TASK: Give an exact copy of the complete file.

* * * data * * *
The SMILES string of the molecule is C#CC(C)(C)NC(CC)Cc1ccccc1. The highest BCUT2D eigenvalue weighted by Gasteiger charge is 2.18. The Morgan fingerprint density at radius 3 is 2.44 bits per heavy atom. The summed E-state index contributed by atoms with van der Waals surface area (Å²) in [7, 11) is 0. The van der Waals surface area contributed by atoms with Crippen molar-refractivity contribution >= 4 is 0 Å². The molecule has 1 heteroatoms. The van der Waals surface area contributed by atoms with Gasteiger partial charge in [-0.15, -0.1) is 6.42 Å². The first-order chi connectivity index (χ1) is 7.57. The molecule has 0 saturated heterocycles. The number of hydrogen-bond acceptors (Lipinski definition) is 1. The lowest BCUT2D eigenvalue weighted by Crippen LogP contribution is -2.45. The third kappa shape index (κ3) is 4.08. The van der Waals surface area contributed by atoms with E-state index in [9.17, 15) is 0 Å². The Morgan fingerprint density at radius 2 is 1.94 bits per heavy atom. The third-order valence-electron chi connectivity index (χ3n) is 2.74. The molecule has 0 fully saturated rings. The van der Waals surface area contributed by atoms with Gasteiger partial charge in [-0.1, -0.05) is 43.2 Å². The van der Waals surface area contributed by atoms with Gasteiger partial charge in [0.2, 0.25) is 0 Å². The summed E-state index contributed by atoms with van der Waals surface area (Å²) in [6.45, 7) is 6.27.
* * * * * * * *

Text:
The SMILES string of the molecule is C#CC(C)(C)NC(CC)Cc1ccccc1. The highest BCUT2D eigenvalue weighted by Gasteiger charge is 2.18. The Morgan fingerprint density at radius 3 is 2.44 bits per heavy atom. The summed E-state index contributed by atoms with van der Waals surface area (Å²) in [7, 11) is 0. The van der Waals surface area contributed by atoms with Crippen molar-refractivity contribution >= 4 is 0 Å². The molecule has 1 heteroatoms. The van der Waals surface area contributed by atoms with Gasteiger partial charge in [-0.15, -0.1) is 6.42 Å². The first-order chi connectivity index (χ1) is 7.57. The molecule has 0 saturated heterocycles. The number of hydrogen-bond acceptors (Lipinski definition) is 1. The lowest BCUT2D eigenvalue weighted by Crippen LogP contribution is -2.45. The third kappa shape index (κ3) is 4.08. The van der Waals surface area contributed by atoms with E-state index in [9.17, 15) is 0 Å². The Morgan fingerprint density at radius 2 is 1.94 bits per heavy atom. The third-order valence-electron chi connectivity index (χ3n) is 2.74. The molecule has 0 fully saturated rings. The van der Waals surface area contributed by atoms with Gasteiger partial charge in [-0.1, -0.05) is 43.2 Å². The van der Waals surface area contributed by atoms with Gasteiger partial charge in [0.2, 0.25) is 0 Å². The summed E-state index contributed by atoms with van der Waals surface area (Å²) in [6.45, 7) is 6.27.